Consider these ideas for reducing bandwidth;  they take a bit of up-front scripting to make it work programatically, then it just motors along with zero added effort from the podcaster:

  1. Make a bittorrent feed available.  Your listeners will happily donate bandwidth to keep your content flowing.
  2. Publish two podcast feeds:  a feed with all the bells/whistles and a low-bandwidth feed.
  3. use a lower sampling rate.  44.1 is CD quality. Does your spoken word podcast require better-than-CD sampling?  For our purposes, the Nyquist Rate predicts sampling should be 2x the highest audio frequency.    Since the human ear hears roughly 20-20,000Hz, this explains the 44.1k sampling rate of CDs.  If your podcast does not contain high frequencies at the extremes of human hearing then it does not need a high samping rate.
  4. use Variable Bit Rate (VBR) rather than Constant Bit Rate (CBR).  This ensures no frame uses excessive bitrate to encode the audio.
  5. if you must use CBR, use a lower bitrate.
  6. if your podcast is mono, then encode as mono rather than stereo.  Joint stereo reduced some of the waste when distributing mono in stereo encodes, but it’s still a waste.
  7. Consider voice presets in your favorite encoder.  See the lame voice preset result below.  This single change would probably make the biggest difference in podcasting bandwidth for most content producers.
  8. Consider other formats.  If you insist on high bitrates, .ogg can shave a bit off the filesize (see below).   If are really serious, use a speech-specific format like speex.

A specific example

Here’s the last file I downloaded from the feed of FreedomainRadio, your friendly neighborhood anarcho-capitalist (recommended, btw):

$ file FDR_2096_Sunday_Show_19_Feb_2012.mp3
FDR_2096_Sunday_Show_19_Feb_2012.mp3: Audio file with ID3 version 2.3.0, contains: MPEG ADTS, layer III, v1, 128 kbps, 48 kHz, Monaural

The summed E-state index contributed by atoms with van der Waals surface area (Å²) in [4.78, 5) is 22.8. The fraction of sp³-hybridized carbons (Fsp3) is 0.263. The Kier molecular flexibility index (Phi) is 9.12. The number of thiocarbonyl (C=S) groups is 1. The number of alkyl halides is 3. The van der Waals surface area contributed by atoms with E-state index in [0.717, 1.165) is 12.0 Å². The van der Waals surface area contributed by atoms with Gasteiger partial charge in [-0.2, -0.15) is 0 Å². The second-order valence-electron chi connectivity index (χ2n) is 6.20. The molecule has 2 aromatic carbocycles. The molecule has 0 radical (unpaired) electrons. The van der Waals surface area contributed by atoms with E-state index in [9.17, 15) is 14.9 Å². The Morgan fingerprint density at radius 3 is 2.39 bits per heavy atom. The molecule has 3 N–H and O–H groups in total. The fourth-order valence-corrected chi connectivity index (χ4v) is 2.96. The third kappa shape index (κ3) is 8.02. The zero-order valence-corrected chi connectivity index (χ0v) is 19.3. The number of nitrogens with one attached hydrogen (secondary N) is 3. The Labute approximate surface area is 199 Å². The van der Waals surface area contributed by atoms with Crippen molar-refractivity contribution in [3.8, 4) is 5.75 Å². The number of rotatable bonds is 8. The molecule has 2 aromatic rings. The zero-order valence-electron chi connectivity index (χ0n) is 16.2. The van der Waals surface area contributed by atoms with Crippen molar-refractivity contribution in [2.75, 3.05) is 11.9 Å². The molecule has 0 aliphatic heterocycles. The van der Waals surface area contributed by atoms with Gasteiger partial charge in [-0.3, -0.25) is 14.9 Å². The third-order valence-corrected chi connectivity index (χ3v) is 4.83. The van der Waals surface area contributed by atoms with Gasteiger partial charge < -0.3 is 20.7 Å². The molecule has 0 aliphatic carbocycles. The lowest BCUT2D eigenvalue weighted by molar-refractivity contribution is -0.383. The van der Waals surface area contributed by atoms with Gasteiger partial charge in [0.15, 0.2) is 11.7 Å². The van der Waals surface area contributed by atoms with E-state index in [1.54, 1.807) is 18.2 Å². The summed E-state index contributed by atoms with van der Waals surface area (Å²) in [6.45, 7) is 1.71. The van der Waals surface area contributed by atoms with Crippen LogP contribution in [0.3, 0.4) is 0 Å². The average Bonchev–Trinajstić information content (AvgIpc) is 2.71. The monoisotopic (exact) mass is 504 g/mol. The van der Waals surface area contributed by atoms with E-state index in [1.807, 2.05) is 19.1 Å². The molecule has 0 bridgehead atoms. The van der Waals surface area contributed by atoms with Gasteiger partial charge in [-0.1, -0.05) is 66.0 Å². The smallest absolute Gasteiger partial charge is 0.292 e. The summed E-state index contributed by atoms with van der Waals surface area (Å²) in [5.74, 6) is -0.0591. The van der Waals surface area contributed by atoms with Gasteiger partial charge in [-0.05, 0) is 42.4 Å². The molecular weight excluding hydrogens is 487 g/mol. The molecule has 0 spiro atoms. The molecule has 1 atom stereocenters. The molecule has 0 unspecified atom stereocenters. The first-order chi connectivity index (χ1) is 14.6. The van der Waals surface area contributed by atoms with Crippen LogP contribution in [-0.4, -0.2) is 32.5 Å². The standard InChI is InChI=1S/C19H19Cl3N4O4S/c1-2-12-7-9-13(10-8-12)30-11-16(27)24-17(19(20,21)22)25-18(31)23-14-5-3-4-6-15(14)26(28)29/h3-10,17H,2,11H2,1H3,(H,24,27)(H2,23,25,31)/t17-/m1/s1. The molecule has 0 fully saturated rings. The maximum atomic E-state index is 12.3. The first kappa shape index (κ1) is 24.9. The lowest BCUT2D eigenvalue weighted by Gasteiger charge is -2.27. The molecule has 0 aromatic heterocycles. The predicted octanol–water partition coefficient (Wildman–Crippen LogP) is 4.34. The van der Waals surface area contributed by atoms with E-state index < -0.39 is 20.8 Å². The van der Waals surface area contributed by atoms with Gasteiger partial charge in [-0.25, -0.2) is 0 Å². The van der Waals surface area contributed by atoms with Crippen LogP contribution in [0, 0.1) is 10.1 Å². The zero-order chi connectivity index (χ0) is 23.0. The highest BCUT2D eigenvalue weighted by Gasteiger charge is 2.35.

For the purposes of re-encoding I decoded to .wav using mgp123.  The result was a 48kHz .wav file.  I resampled in some cases below to get 44.1kHz .wav files or lower.
101097  FDR_2096_Sunday_Show_19_Feb_2012.mp3
The original file is 101.1MB, sampled at 48kHz and CBR 128K, representing a 0% savings in bandwidth cost.  At least it’s mono, which is not something we can take for granted with voice podcasts.
Ok, so let’s do some encoding with more bandwidth-friendly options in LAME.
100576 Feb 21 01:14 fdrtest-lamevbr-noresample.mp3
 97379 Feb 21 01:28 fdrtest.lamevbr-resample.mp3
 53812 Feb 21 00:48 fdrtest-lame-voice-preset.mp3
Encoding VBR at the original wonky sampling rate is 100.58MB, representing 0.5% savings in bandwidth.  Not much, but would the podcaster rather keep half of 1% of bandwidth costs in his pocket?  You bet.
VBR at 44.1kHz is 97.38MB, 3.7% savings.  Now we are getting somewhere.  And the ‘cast should never have been distributed as 48kHz, anyhow.
LAME’s –preset voice flag is probably what podcasters should be using by default.  Notice it is 53.81MB, for a 46.8% savings in bandwidth.  With no added effort.  With little or no degradation in voice-only audio. My friends, this is what I call Good Enough.  Yes, music gets thin and weird with this preset but we are talking about voice here.
68536 Feb 21 01:08 fdrtest.ogg

Changing nothing in the original 48kHz .wav, encoding with ogg vorbis gives us a 68.54MB file, for a 32.2% savings.  Not bad, though one might lose some windoze/mac listeners.  But as a second feed…  Note that the .ogg advantage will decrease on lower quality sounds files.  Speex is what you use for those.

50746 fdrtest.48k-original-sample.speex
 14498  fdrtest.08k.speex
 26394 fdrtest.16k.speex
 33830 fdrtest.32k.speex
Speex is a codec made expressly for voice.  It is not good for music.  That VOIP app you use probably uses speex.  Speex is a minority codec;  it does not have large mindshare or even widespread technical adoption.  The default Android media app does not play speex as of this writing, and that’s a shame.  Speex also really only works well with certain predefined sampling rates:  32, 16, and 8kHz.
The first run is speex encoding the 48kHz wav.  It hated that rate and said so when invoked.  But it output a file of 50.75MB, for a savings of 49.8%.
The best use of speex for podcast is probably encoding 32kHz files.  Our trial resulted in 33.83MB, a savings of 66.5%.  Or even speex at 16kHz (73.9% savings).
For completeness I also tested speex at  8kHz (85.7% savings) but it’s not really practical.  8kHz is  listenable for short periods (like voicemail) but fatigues the ears after long exposure.   It sounds like a telephone.
Enhanced by Zemanta

Viewed 57022 times by 7999 viewers

Be the first to comment - What do you think?
Posted by plates55 - February 25, 2012 at 7:09 pm

Categories: Gadget   Tags: , , , , , , ,

Follow

Get every new post delivered to your Inbox

Join other followers